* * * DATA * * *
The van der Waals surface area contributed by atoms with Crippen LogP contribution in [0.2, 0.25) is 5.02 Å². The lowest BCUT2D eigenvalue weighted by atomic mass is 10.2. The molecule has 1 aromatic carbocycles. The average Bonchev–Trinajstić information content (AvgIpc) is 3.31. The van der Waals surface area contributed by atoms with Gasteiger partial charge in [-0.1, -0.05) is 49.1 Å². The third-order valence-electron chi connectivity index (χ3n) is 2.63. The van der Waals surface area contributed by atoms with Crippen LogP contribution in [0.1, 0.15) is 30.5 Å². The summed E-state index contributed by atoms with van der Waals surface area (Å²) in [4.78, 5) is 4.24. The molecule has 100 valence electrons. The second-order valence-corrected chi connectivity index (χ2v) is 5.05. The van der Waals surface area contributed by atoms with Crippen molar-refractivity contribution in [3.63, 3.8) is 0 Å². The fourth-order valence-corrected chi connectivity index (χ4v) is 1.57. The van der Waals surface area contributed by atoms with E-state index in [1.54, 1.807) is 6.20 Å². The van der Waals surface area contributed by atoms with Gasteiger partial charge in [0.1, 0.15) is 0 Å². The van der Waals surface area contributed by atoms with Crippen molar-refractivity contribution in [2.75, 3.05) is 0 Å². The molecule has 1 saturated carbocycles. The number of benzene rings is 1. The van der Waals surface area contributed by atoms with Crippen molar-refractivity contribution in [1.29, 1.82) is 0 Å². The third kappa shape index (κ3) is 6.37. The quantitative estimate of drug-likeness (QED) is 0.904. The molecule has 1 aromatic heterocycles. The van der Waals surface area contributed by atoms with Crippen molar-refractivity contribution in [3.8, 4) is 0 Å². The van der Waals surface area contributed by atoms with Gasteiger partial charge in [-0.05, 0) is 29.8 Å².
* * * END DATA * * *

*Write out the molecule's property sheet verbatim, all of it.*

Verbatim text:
The van der Waals surface area contributed by atoms with Crippen LogP contribution in [0.2, 0.25) is 5.02 Å². The lowest BCUT2D eigenvalue weighted by atomic mass is 10.2. The molecule has 1 aromatic carbocycles. The average Bonchev–Trinajstić information content (AvgIpc) is 3.31. The van der Waals surface area contributed by atoms with Gasteiger partial charge in [-0.1, -0.05) is 49.1 Å². The third-order valence-electron chi connectivity index (χ3n) is 2.63. The van der Waals surface area contributed by atoms with Crippen LogP contribution in [0.1, 0.15) is 30.5 Å². The summed E-state index contributed by atoms with van der Waals surface area (Å²) in [4.78, 5) is 4.24. The molecule has 100 valence electrons. The second-order valence-corrected chi connectivity index (χ2v) is 5.05. The van der Waals surface area contributed by atoms with Crippen molar-refractivity contribution in [3.63, 3.8) is 0 Å². The fourth-order valence-corrected chi connectivity index (χ4v) is 1.57. The van der Waals surface area contributed by atoms with E-state index in [1.54, 1.807) is 6.20 Å². The van der Waals surface area contributed by atoms with Gasteiger partial charge in [0.1, 0.15) is 0 Å². The van der Waals surface area contributed by atoms with Crippen molar-refractivity contribution in [2.75, 3.05) is 0 Å². The molecule has 1 saturated carbocycles. The number of benzene rings is 1. The van der Waals surface area contributed by atoms with Crippen molar-refractivity contribution in [1.29, 1.82) is 0 Å². The third kappa shape index (κ3) is 6.37. The quantitative estimate of drug-likeness (QED) is 0.904. The molecule has 1 aromatic heterocycles. The van der Waals surface area contributed by atoms with Crippen molar-refractivity contribution in [3.8, 4) is 0 Å². The van der Waals surface area contributed by atoms with Gasteiger partial charge in [-0.05, 0) is 29.8 Å².